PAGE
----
Our wonderful daughter, Olivia, is living in our house. (I’m so happy for her – she just got a really cool full-time job using her newly-minted Master’s degree! Proud!) Olivia has two roommates, so the house is full and it would be silly to sleep on the couch when we have a perfectly good bed in the driveway.

2 of my friends, Julia and Charlie

2 of my friends, Julia and Charlie

We are visiting with our beloved families and seeing a few of our neighbors and friends. I have had fun seeing my small friends who live nearby. In the neighborhood, I am “Miss Jane” and I have some boxes full of toys and books that I share with my little visitors. It makes me pretty popular with the kids but also I love to play with them. I have seen Austin and Katie and Julia and Charlie. They give me joy and joy is something that you can never get too much of!

Apropos of nothing, I include this shot of a recent meal, cooking on the Tramper stove. The pots on the front burner are part of a set given us by Alex and Daria. We use something of the set every day!

Apropos of nothing, I include this shot of a recent meal, cooking on the Tramper stove. The pots on the front burner are part of a set given us by Alex and Daria. We use something of the set every day!

In 30 more short hours, we’ll be back on the road again and headed to the balmy breezes and warm temperatures of the South. It will be good to soak up some pleasant weather before the ski season begins.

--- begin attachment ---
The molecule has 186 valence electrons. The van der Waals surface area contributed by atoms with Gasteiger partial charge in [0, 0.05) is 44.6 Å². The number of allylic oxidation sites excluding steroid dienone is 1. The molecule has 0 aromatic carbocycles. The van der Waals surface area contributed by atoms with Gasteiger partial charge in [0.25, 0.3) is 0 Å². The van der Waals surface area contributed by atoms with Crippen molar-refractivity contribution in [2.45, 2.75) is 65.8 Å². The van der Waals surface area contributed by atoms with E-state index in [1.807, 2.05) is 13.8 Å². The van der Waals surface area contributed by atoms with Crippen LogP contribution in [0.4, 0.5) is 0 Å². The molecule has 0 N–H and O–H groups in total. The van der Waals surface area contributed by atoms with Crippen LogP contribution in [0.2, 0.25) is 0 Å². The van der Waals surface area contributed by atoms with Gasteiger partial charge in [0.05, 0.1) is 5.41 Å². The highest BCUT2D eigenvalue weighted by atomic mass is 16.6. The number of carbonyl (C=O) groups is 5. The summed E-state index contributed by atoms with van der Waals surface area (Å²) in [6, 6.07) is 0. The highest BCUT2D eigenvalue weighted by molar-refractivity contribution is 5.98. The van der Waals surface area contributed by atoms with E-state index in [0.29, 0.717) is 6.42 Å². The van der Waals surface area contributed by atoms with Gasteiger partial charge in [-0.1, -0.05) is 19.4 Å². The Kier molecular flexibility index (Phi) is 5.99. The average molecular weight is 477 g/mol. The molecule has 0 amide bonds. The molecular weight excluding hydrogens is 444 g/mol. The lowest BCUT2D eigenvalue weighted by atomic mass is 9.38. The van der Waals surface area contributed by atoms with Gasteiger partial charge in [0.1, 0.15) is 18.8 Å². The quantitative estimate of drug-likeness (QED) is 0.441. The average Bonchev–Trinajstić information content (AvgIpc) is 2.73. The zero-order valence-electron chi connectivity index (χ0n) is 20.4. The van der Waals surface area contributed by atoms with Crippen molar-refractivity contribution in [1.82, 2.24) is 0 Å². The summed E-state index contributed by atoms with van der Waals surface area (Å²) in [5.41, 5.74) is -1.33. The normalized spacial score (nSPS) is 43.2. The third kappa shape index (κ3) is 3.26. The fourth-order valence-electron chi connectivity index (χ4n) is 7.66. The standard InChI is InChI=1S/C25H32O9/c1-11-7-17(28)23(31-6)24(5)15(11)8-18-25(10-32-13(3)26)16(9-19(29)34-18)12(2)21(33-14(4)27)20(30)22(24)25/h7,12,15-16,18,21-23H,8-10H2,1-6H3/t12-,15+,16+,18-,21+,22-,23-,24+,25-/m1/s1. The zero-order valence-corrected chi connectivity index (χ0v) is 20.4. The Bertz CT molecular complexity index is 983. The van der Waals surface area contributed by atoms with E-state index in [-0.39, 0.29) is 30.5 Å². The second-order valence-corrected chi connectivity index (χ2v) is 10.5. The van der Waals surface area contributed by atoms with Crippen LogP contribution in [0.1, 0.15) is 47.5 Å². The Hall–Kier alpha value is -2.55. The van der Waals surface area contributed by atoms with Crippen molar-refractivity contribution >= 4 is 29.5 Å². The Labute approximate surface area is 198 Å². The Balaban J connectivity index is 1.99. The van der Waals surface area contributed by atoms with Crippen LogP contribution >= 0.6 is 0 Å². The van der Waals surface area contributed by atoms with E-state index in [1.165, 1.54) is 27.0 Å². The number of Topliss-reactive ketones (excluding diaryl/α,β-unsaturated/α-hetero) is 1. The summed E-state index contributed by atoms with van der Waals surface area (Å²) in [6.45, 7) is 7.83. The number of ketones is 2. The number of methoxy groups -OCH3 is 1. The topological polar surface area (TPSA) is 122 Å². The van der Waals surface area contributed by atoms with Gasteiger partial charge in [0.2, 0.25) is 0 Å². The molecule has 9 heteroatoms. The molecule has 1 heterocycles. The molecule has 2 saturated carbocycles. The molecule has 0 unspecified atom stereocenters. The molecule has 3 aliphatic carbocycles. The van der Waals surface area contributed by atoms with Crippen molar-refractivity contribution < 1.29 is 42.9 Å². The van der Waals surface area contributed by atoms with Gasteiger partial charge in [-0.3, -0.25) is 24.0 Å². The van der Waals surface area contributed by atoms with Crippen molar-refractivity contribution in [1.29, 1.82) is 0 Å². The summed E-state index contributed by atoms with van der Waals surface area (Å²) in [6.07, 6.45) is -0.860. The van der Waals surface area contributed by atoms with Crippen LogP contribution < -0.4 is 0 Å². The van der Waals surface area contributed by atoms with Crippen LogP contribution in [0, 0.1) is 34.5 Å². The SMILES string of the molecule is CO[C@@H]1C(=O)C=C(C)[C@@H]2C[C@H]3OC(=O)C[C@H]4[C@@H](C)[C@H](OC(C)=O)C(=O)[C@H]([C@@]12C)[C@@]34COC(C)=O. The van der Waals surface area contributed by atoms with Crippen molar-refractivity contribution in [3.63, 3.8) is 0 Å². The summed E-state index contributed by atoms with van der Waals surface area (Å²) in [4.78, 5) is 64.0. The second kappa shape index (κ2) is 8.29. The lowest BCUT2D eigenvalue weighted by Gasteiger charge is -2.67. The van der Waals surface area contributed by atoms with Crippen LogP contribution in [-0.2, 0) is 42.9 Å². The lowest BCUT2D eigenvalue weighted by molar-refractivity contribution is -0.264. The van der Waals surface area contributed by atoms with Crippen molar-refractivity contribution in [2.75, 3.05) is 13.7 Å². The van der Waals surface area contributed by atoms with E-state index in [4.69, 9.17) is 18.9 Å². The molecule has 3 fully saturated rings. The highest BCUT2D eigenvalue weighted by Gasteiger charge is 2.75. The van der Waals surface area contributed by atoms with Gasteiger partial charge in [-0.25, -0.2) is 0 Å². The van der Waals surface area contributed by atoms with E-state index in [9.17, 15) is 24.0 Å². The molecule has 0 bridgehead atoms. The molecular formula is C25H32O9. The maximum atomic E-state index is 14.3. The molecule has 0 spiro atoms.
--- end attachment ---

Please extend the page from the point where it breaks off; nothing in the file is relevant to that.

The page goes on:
– Jane

As you can imagine, my mind raced to logistics.  All of my tools and resources were right there, 50′ up the driveway.  First I unloaded unused and redundant items.  2 pair of shorts is plenty.  2 pair of long pants is plenty.  It is with shirts that I still have 3 T-shirts, 4 long-sleeved and several hi-tech long undershirts.  Shhh, don’t tell Jane.  Then I made a pile of duplicate tools.  I even set out the Cabana, an open tent meant for beaches that I thought might have been nice in the desert.  The same desert where I’ve seen lizards and small animals leaning into an inch of shade to escape the mid-day sun.  Yes, on second thought, a Cabana wouldn’t really do much.  We’ll be re-purposing pieces of our treasured foil-bubble-foil at that point.

Other than dropping some weight, I changed the oil in the truck again.  Again because OIL is the lifeblood of a motor.  Clean oil under pressure actually prevents metal from touching metal.  The floating takes place in the “bearing clearance” usually only .002 of an inch.  To relate to that space, imagine the thickness of a piece of paper wrapped around a shaft.  However, dirty oil is liquid sandpaper.  Oil and grit can in other uses be called lapping paste and actually intentionally cut metal.  Motors don’t want that.  I changed it after only 300 miles, right after the mechanic changed it during the head gasket repair.  He did nothing wrong, but the whole disassembly process likely allowed antifreeze to leak through while waiting for the heads back from the machine shop.  Now I can put the truck back on a normal schedule.

Tomorrow I will try out a hitch purchased for our Subaru.  It is designed to transfer some of the trailer tongue weight to the front of the truck.  Perhaps we’ll like it, perhaps not.  All this truck talk may have some of you wondering, “did I buy the wrong truck?”  Maybe.  But really, we now have about 5 thousand in a 4WD SUV.  No car payments, cheap insurance, and maybe we’ll sell it when we get back?  Overall, it seems like part of the journey for me.  If we went to a car dealer, signed on the line, went to an RV dealer, signed on that line too, we might reach that point where we felt we “couldn’t afford” to do this thing.

We can’t afford not to do this thing!  Tonight I find myself excited to be on the way to the next destination…the trip itself.

– David